What are the key points of the new LEI Law?

We at Formations&Co, having researched this subject and having obtained information from various authorities such as FIDE, the office of population, state, project manager, etc. would summarize the most important implications of the directive as follows:

The disposition seems to be obligatory for non-EU nationals, but this should be double-checked with your local migration office.

Non-working spouses who arrive in Switzerland have one year in which to present a diploma certifying the attainment of an A1 oral level in the official language (French, German, and Italian) of the canton in which they are applying for or renewing their permit. Great care should be taken when considering the time needed to achieve certification. The process of taking an examination, receipt of diploma and its subsequent validation by FIDE involves time. It is recommended to assume 10 months for examination preparation to allow for these other steps.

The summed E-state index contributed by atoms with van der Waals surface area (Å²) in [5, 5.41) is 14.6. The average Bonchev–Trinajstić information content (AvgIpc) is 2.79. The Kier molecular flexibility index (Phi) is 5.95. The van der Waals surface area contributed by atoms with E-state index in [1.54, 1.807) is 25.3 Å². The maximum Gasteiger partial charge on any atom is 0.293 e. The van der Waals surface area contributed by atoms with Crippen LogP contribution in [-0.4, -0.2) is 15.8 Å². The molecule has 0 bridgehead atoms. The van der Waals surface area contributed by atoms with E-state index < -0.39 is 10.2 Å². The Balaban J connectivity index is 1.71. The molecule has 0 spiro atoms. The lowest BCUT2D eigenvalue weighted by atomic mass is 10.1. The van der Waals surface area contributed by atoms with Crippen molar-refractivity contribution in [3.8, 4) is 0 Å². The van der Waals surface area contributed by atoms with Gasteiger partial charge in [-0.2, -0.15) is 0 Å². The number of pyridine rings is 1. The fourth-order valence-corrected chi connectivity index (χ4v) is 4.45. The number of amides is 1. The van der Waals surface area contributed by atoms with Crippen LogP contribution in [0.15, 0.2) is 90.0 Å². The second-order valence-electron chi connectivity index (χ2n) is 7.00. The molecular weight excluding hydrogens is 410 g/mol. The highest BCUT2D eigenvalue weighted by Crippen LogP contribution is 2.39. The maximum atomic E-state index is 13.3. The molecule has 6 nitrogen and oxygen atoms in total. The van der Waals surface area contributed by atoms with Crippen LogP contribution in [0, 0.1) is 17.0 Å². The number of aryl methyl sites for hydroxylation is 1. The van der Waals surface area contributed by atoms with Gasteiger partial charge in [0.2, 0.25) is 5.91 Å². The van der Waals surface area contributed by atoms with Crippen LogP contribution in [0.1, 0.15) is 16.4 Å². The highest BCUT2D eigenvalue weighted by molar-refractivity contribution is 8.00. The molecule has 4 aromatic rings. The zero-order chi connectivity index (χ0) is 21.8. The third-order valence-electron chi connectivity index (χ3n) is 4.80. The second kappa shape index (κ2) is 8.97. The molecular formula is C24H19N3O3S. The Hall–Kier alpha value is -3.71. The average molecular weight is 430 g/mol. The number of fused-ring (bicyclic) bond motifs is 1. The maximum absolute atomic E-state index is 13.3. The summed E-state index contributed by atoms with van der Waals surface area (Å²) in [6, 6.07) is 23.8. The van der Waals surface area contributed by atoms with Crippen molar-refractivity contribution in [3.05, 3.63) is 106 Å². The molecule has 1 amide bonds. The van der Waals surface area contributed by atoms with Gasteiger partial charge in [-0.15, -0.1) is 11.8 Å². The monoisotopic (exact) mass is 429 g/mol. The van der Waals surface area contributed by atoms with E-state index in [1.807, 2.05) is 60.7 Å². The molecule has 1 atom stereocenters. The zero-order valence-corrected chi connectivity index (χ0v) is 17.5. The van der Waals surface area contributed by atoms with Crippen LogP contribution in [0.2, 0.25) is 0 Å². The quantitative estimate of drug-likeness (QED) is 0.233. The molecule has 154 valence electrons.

This directive also applies to foreigners who have been in Switzerland for several years. A valid diploma is required at the time of the renewal of a permit.

In the event of family reunification, expatriates must prove that they have A1 oral level in the local language or that they have enrolled in a French, German or Italian course appropriate to the canton where the residence permit is delivered.

The main recognized examinations are the FIDE examination and international diplomas such as DELF (French), GOETHE (German) and CELI (Italian)

For your information, the state of Geneva estimates that more than 57,000 people will be affected by this directive!!

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